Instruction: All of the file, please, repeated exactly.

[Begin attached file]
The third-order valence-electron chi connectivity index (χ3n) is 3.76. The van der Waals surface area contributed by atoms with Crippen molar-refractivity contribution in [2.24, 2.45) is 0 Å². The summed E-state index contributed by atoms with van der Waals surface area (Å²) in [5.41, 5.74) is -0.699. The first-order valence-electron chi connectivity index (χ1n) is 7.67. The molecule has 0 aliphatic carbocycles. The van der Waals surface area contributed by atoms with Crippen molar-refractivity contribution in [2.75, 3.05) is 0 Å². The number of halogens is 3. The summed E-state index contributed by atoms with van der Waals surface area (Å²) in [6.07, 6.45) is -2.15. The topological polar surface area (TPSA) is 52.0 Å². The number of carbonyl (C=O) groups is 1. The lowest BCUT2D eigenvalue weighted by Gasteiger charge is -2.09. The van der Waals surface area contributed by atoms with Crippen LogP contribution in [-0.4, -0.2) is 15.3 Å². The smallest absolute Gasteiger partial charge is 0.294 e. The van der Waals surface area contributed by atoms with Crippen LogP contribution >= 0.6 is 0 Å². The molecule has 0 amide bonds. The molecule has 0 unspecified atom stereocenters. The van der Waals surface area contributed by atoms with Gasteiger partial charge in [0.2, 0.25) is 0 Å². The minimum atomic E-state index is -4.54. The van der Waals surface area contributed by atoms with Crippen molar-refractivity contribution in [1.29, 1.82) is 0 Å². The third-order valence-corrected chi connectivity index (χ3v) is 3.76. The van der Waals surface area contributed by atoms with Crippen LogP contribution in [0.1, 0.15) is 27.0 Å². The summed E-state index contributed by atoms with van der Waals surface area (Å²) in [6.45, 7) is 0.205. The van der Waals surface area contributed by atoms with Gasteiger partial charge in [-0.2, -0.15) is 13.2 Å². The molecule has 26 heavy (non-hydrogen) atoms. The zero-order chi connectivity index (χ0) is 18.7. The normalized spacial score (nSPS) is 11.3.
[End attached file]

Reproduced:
The third-order valence-electron chi connectivity index (χ3n) is 3.76. The van der Waals surface area contributed by atoms with Crippen molar-refractivity contribution in [2.24, 2.45) is 0 Å². The summed E-state index contributed by atoms with van der Waals surface area (Å²) in [5.41, 5.74) is -0.699. The first-order valence-electron chi connectivity index (χ1n) is 7.67. The molecule has 0 aliphatic carbocycles. The van der Waals surface area contributed by atoms with Crippen molar-refractivity contribution in [2.75, 3.05) is 0 Å². The number of halogens is 3. The summed E-state index contributed by atoms with van der Waals surface area (Å²) in [6.07, 6.45) is -2.15. The topological polar surface area (TPSA) is 52.0 Å². The number of carbonyl (C=O) groups is 1. The lowest BCUT2D eigenvalue weighted by Gasteiger charge is -2.09. The van der Waals surface area contributed by atoms with Crippen LogP contribution in [-0.4, -0.2) is 15.3 Å². The smallest absolute Gasteiger partial charge is 0.294 e. The van der Waals surface area contributed by atoms with Crippen LogP contribution >= 0.6 is 0 Å². The molecule has 0 amide bonds. The molecule has 0 unspecified atom stereocenters. The van der Waals surface area contributed by atoms with Gasteiger partial charge in [0.2, 0.25) is 0 Å². The minimum atomic E-state index is -4.54. The van der Waals surface area contributed by atoms with Crippen molar-refractivity contribution in [1.29, 1.82) is 0 Å². The third-order valence-corrected chi connectivity index (χ3v) is 3.76. The van der Waals surface area contributed by atoms with Crippen LogP contribution in [0.1, 0.15) is 27.0 Å². The summed E-state index contributed by atoms with van der Waals surface area (Å²) in [6.45, 7) is 0.205. The van der Waals surface area contributed by atoms with Gasteiger partial charge in [-0.2, -0.15) is 13.2 Å². The molecule has 26 heavy (non-hydrogen) atoms. The zero-order chi connectivity index (χ0) is 18.7. The normalized spacial score (nSPS) is 11.3.